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Being the Ricardos is in cinemas now and is available to stream on Amazon Prime. 

In the 1950s, the screwball domestic comedy series I Love Lucy was easily the most popular show on US television, pulling in some 60 million viewers per week. It was produced by the show’s stars, married couple Desi Arnaz and Lucille Ball, for their company Desilu – the first time a woman had headed an American TV production company. The couple they played, Ricky and Lucy Ricardo, were – like the actors themselves – respectively Cuban-American and white, an unprecedented mix for US TV.

The tone of I Love Lucy, which often centred around Lucy’s lovable ditsiness, was light and bubbly. Aaron Sorkin’s film is emphatically neither. It focuses on a week in 1953 when the show, the careers of its two leads, and indeed their marriage, comes under threat from columnists and the tabloid press. With the hysteria of the Red Scare still seething viciously, Walter Winchell has revealed that some twenty earlier, at age 24, Lucille signed up as a member of the Communist Party, while gossip writer Hedda Hopper has latched on to rumours of Desi’s tomcatting.

As portrayed by Nicole Kidman, Lucille is far from ditsy. A tough perfectionist, she homes in on the smallest details at rehearsal, often to the exasperation of the production team, her fellow cast-members, and of Desi himself. For his part, Javier Bardem brings a precarious mix of vanity and vulnerability to his portrayal of Desi, though he lets rip with infectious Latino exuberance in his bandleading scenes. Likeably dry cynicism is fed in by Nina Arianda and JK Simmons as actors Vivian Vance and William Frawley, wearily resigned to their second-fiddle roles as the Ricardos’ neighbours Ethel and Fred.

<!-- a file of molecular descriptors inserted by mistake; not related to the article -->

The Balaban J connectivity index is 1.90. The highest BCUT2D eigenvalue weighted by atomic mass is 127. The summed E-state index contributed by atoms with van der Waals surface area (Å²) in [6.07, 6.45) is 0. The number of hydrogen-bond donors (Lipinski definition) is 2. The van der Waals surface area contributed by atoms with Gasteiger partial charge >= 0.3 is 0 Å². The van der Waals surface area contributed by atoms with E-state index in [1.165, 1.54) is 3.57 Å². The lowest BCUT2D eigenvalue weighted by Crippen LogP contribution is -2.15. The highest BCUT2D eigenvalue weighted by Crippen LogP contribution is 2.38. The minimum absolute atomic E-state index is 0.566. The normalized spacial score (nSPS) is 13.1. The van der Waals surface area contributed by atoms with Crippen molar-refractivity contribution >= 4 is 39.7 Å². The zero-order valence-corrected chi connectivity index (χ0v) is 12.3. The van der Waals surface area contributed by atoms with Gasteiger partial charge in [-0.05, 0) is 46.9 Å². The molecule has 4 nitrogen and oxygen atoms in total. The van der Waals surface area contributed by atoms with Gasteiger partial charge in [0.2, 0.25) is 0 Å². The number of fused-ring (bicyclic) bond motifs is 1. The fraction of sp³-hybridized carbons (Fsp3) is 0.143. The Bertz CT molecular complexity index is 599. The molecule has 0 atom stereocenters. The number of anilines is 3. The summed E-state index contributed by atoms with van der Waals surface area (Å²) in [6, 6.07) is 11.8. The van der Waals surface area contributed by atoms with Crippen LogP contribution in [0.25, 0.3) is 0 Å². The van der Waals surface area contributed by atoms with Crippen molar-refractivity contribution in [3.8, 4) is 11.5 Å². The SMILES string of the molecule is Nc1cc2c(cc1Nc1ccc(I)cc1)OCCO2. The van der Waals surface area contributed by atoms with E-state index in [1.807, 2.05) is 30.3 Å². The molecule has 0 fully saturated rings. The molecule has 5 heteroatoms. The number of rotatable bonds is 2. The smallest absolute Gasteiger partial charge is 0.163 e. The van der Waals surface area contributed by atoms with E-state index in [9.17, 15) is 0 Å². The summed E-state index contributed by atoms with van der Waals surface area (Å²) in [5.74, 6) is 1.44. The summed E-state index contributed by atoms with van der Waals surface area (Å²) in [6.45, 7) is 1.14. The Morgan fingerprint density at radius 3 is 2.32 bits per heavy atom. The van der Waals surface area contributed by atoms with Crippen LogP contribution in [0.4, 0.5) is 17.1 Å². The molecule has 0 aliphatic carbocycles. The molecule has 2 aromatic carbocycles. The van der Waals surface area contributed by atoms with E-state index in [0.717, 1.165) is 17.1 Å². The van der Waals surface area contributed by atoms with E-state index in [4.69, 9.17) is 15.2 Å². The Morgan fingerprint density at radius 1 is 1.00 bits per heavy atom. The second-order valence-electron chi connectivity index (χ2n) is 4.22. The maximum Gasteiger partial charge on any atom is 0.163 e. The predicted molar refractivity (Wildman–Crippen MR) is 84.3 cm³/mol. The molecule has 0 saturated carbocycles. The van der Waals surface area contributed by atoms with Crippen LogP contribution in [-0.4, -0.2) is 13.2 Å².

Some elements feel superfluous. A mockumentary framing device, in which older actors portray members of the production team talking to camera about the show years later, adds little. And flash-forwards and flashbacks from the crucial week are abruptly shovelled in, even when they convey pertinent information. But there are some richly revealing exchanges with the top brass at CBS (who broadcast the show) and Philip Morris (who sponsored), as when Lucille announces she’s pregnant and intends to make Lucy’s pregnancy a key element in the on-screen story. “You can’t have a pregnant woman on television!” splutters one horrified CBS executive, “we come into people’s homes!”

Given that, as is well known, I Love Lucy chuntered on successfully for a good many more years past that rocky week in 1953, we might expect Being the Ricardos to be all set for a comfortable happy ending. Don’t be too sure, though. This is Aaron Sorkin after all…